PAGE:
Search for phrases like “basics”, “beginners”, “introductory”, “introduction to”, “for dummies”, etc:
These will have a subscription, but often have free introductory or basic level tutorials. We use Lynda.com, but there are many others.
Search for your program name + “online training course”, or similar.
If you’ve learned a whole new program, or upskilled to rectify shortcomings that may previously have made an agency reluctant to send you certain jobs, make sure you let them know.
- Using single (not multiple) tabs
- Almost everything involving tables
- Inserting comments and using Track changes
- Setting and adjusting columns
- Using column, section and page breaks
- Indents and paragraph spacing
- Hanging indents
- Bullets and numbering
- Adjusting page and margin settings
- Applying superscript and subscript
- Page numbering
- Inserting footnotes
- Using headers and footers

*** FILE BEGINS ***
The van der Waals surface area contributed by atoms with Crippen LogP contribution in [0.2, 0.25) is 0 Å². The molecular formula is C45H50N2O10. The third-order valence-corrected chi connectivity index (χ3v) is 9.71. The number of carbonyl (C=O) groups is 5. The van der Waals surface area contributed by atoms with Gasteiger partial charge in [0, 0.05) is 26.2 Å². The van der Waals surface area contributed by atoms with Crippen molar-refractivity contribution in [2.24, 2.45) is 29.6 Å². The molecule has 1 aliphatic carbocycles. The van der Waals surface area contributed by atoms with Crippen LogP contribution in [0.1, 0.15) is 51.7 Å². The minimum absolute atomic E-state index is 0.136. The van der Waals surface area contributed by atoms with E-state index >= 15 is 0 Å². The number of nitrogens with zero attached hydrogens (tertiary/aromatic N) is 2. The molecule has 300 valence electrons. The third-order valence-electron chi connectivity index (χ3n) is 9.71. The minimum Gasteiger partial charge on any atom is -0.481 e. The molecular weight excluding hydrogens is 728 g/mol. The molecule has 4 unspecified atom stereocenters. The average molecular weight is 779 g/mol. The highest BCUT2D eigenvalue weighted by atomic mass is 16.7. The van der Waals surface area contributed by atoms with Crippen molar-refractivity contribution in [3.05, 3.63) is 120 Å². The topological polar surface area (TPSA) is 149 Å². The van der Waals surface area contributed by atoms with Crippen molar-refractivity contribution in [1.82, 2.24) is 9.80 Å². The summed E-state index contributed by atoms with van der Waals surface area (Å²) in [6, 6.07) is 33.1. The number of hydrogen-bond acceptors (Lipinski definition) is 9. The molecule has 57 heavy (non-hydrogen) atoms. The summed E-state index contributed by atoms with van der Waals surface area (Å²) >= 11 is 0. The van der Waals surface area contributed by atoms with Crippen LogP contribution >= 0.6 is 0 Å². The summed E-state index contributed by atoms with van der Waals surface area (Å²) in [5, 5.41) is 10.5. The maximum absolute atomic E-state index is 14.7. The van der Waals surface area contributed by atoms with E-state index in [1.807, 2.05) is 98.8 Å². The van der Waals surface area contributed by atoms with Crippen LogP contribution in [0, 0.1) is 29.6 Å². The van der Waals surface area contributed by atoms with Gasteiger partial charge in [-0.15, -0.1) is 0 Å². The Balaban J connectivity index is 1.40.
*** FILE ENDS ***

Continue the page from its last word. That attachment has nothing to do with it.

- Applying and editing styles
2. Proactively tidy up files, and tell the agency you’ve done it
We all know client files sent through for translation can sometimes be messy.
Of course you could choose to simply replace the text and deliver an equally, or perhaps slightly less, poorly laid out target language file.
However this is risky …
In an agency many different people can look at different files, so they might assume this layout is actually your work and conclude you aren’t good at formatting.
And of course someone in the agency will likely have to spend time tidying up “your” file before sending it off to the client.
you can quickly tidy things up and potentially earn some brownie points with your PM.
Again, make sure you tell your PM what you’ve done – you won’t get any kudos if they don’t know!
Here’s some suggested wording to use:
“By the way, the tabs were inconsistent throughout the document so I’ve tidied them up.”
“The tables were a bit messy formatting wise, so I’ve made them all consistent.”
“There were different fonts and text sizes in the document, so I made the layout more uniform. Hope this is OK!”
5. Develop a personal relationship with your translation project managers
Now I don’t mean becoming best buddies and going out partying together.
Quite the opposite, it’s important your dealings with PMs on their translation jobs are kept at a professional level.